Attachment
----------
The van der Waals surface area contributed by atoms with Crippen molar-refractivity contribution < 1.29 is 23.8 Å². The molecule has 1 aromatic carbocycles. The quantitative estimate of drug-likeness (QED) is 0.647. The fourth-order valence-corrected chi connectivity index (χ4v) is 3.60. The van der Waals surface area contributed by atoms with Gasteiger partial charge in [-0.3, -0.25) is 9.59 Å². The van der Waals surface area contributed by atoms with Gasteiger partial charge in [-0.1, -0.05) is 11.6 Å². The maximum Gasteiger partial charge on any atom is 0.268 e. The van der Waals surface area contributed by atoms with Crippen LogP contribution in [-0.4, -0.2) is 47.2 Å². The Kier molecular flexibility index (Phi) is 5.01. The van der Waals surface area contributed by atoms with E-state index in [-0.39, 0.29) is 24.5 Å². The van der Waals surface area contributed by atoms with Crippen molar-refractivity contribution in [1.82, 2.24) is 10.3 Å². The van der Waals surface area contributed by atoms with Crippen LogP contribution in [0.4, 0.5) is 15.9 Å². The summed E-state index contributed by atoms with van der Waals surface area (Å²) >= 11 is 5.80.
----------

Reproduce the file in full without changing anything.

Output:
The van der Waals surface area contributed by atoms with Crippen molar-refractivity contribution < 1.29 is 23.8 Å². The molecule has 1 aromatic carbocycles. The quantitative estimate of drug-likeness (QED) is 0.647. The fourth-order valence-corrected chi connectivity index (χ4v) is 3.60. The van der Waals surface area contributed by atoms with Gasteiger partial charge in [-0.3, -0.25) is 9.59 Å². The van der Waals surface area contributed by atoms with Gasteiger partial charge in [-0.1, -0.05) is 11.6 Å². The maximum Gasteiger partial charge on any atom is 0.268 e. The van der Waals surface area contributed by atoms with Crippen LogP contribution in [-0.4, -0.2) is 47.2 Å². The Kier molecular flexibility index (Phi) is 5.01. The van der Waals surface area contributed by atoms with E-state index in [-0.39, 0.29) is 24.5 Å². The van der Waals surface area contributed by atoms with Crippen molar-refractivity contribution in [1.82, 2.24) is 10.3 Å². The van der Waals surface area contributed by atoms with Crippen LogP contribution in [0.4, 0.5) is 15.9 Å². The summed E-state index contributed by atoms with van der Waals surface area (Å²) >= 11 is 5.80.